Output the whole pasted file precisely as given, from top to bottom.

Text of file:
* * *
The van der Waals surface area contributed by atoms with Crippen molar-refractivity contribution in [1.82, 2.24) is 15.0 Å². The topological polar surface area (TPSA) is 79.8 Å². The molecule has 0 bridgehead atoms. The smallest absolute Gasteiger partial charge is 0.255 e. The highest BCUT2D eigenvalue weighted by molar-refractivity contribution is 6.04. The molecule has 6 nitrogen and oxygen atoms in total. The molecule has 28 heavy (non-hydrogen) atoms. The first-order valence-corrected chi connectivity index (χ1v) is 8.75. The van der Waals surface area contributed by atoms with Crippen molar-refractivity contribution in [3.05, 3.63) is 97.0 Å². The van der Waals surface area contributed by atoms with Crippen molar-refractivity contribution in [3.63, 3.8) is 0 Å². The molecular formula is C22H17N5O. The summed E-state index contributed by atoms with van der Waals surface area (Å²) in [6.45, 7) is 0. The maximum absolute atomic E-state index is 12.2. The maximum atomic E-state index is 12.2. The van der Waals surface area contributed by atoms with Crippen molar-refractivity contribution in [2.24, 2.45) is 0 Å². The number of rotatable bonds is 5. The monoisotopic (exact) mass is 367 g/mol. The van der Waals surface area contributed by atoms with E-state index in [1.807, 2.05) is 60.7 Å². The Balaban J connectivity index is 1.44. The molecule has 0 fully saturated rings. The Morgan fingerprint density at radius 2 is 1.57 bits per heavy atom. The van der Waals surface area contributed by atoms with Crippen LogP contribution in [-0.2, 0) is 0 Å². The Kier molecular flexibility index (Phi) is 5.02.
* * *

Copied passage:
The van der Waals surface area contributed by atoms with Crippen molar-refractivity contribution in [1.82, 2.24) is 15.0 Å². The topological polar surface area (TPSA) is 79.8 Å². The molecule has 0 bridgehead atoms. The smallest absolute Gasteiger partial charge is 0.255 e. The highest BCUT2D eigenvalue weighted by molar-refractivity contribution is 6.04. The molecule has 6 nitrogen and oxygen atoms in total. The molecule has 28 heavy (non-hydrogen) atoms. The first-order valence-corrected chi connectivity index (χ1v) is 8.75. The van der Waals surface area contributed by atoms with Crippen molar-refractivity contribution in [3.05, 3.63) is 97.0 Å². The van der Waals surface area contributed by atoms with Crippen molar-refractivity contribution in [3.63, 3.8) is 0 Å². The molecular formula is C22H17N5O. The summed E-state index contributed by atoms with van der Waals surface area (Å²) in [6.45, 7) is 0. The maximum absolute atomic E-state index is 12.2. The maximum atomic E-state index is 12.2. The van der Waals surface area contributed by atoms with Crippen molar-refractivity contribution in [2.24, 2.45) is 0 Å². The number of rotatable bonds is 5. The monoisotopic (exact) mass is 367 g/mol. The van der Waals surface area contributed by atoms with E-state index in [1.807, 2.05) is 60.7 Å². The Balaban J connectivity index is 1.44. The molecule has 0 fully saturated rings. The Morgan fingerprint density at radius 2 is 1.57 bits per heavy atom. The van der Waals surface area contributed by atoms with Crippen LogP contribution in [-0.2, 0) is 0 Å². The Kier molecular flexibility index (Phi) is 5.02.